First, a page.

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Chrome extensions arriving in developer version

The top-requested feature in Google's browser is now enabled by default--though only on the Windows version for developers.

Stephen Shankland principal writer
Stephen Shankland has been a reporter at CNET since 1998 and writes about processors, digital photography, AI, quantum computing, computer science, materials science, supercomputers, drones, browsers, 3D printing, USB, and new computing technology in general. He has a soft spot in his heart for standards groups and I/O interfaces. His first big scoop was about radioactive cat poop.
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Stephen Shankland

Support for extensions to customize Chrome, the top-requested feature for Google's browser, has begun arriving for adventurous users.

Previously, extensions worked only for those who enabled the feature with a command line switch. Now the feature is enabled by default in the developer preview version of Chrome on Windows, Aaron Boodman, the Google engineer who oversees the extensions work, said in a blog post Wednesday.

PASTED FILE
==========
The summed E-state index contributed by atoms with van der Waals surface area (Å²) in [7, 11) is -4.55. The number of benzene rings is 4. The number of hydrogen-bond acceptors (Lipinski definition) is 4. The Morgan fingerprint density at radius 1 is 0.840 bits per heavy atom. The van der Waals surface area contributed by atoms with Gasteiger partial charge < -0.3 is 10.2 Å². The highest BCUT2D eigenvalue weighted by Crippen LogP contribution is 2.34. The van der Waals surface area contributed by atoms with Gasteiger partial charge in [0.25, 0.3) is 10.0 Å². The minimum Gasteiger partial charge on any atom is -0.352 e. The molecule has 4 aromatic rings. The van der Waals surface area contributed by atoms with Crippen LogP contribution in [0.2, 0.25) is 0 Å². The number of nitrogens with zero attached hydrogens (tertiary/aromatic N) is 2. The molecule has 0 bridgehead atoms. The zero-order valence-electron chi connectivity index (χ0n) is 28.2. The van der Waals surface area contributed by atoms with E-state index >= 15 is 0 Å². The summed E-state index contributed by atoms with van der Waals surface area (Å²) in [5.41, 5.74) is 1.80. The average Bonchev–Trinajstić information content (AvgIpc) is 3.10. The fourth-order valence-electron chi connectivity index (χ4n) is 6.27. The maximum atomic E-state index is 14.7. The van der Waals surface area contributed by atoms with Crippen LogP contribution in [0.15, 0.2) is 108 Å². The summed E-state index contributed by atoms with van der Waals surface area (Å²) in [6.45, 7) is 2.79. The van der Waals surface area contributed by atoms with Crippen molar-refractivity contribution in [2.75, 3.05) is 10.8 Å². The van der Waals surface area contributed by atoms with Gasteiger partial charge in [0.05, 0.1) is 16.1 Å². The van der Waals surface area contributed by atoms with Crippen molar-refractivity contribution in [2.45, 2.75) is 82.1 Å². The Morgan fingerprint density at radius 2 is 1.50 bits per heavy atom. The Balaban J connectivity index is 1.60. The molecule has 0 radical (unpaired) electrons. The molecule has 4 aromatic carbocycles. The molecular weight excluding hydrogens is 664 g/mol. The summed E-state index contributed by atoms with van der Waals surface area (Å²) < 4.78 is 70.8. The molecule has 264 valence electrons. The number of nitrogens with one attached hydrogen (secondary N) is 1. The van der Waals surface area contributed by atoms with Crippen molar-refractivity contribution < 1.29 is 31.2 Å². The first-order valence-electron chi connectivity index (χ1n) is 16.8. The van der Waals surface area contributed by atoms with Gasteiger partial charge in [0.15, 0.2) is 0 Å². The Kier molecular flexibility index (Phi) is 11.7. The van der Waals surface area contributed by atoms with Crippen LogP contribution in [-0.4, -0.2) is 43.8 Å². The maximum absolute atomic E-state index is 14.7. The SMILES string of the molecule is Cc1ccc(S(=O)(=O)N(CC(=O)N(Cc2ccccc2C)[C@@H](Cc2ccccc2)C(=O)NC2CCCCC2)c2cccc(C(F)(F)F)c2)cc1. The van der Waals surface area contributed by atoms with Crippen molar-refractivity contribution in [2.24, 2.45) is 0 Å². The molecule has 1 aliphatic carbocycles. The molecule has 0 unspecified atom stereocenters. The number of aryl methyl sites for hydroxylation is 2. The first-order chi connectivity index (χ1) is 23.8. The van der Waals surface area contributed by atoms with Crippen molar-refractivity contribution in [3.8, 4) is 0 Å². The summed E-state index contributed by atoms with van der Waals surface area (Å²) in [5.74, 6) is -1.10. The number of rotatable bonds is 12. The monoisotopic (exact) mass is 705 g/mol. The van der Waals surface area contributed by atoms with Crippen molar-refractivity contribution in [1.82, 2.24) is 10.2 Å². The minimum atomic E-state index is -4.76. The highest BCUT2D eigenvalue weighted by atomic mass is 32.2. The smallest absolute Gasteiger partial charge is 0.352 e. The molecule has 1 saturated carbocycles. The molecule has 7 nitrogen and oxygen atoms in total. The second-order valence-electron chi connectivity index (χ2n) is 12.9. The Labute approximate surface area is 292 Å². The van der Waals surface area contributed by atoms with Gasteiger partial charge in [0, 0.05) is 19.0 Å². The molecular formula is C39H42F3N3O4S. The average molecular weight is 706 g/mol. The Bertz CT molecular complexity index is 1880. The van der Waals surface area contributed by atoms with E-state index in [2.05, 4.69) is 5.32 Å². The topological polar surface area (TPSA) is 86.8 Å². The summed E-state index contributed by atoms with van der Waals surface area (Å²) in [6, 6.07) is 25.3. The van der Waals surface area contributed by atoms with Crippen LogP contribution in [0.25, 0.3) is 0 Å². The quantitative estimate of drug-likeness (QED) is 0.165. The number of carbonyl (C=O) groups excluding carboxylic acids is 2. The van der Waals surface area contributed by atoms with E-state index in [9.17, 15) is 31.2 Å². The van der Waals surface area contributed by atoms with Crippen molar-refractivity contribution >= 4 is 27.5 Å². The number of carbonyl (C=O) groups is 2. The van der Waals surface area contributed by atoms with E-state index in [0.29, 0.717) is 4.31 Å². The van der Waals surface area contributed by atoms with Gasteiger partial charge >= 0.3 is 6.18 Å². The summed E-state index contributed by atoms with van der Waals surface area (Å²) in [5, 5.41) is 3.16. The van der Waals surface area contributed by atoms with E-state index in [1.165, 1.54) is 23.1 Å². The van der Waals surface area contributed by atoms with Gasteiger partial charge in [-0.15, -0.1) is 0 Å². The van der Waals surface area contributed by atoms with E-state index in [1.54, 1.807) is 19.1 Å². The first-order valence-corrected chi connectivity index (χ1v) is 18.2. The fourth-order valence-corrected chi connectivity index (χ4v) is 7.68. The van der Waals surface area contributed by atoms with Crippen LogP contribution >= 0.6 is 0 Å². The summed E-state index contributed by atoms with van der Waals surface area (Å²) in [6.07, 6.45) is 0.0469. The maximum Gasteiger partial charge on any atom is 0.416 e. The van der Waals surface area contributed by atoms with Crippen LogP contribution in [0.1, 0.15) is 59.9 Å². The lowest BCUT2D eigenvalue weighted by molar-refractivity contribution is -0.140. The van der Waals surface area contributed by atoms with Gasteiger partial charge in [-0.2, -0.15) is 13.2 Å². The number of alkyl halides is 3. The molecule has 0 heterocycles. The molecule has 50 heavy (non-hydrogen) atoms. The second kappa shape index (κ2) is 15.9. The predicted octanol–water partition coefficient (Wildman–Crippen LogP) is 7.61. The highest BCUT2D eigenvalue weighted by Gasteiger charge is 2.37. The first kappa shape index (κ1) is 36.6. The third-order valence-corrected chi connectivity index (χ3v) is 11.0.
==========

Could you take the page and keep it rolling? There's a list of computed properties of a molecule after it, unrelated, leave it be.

"We're ready for a few more people to start using extensions--the kind of adventurous people who populate the dev channel," said Boodman, who earlier in his career developed the Greasemonkey tool that permitted extensive customization of Firefox.

Work is already under way for some popular extensions, including Yahoo's Delicious

for social bookmarking and Xmarks for bookmark synchronization.

Extensions are enabled by default only for Chrome's Windows users right now. "We've also enlisted some help to get extensions up to speed on Mac and Linux," Boodman said.

The extension-programming interfaces have been changing, and more changes are coming to the user interface. Those who want to start developing extensions should look at the new Chrome extension documentation.

Chrome extensions are written with the same programming technologies as are used for Web pages themselves--HTML, CSS, and the like. Mozilla has a related extension effort called Jetpack under way for Firefox.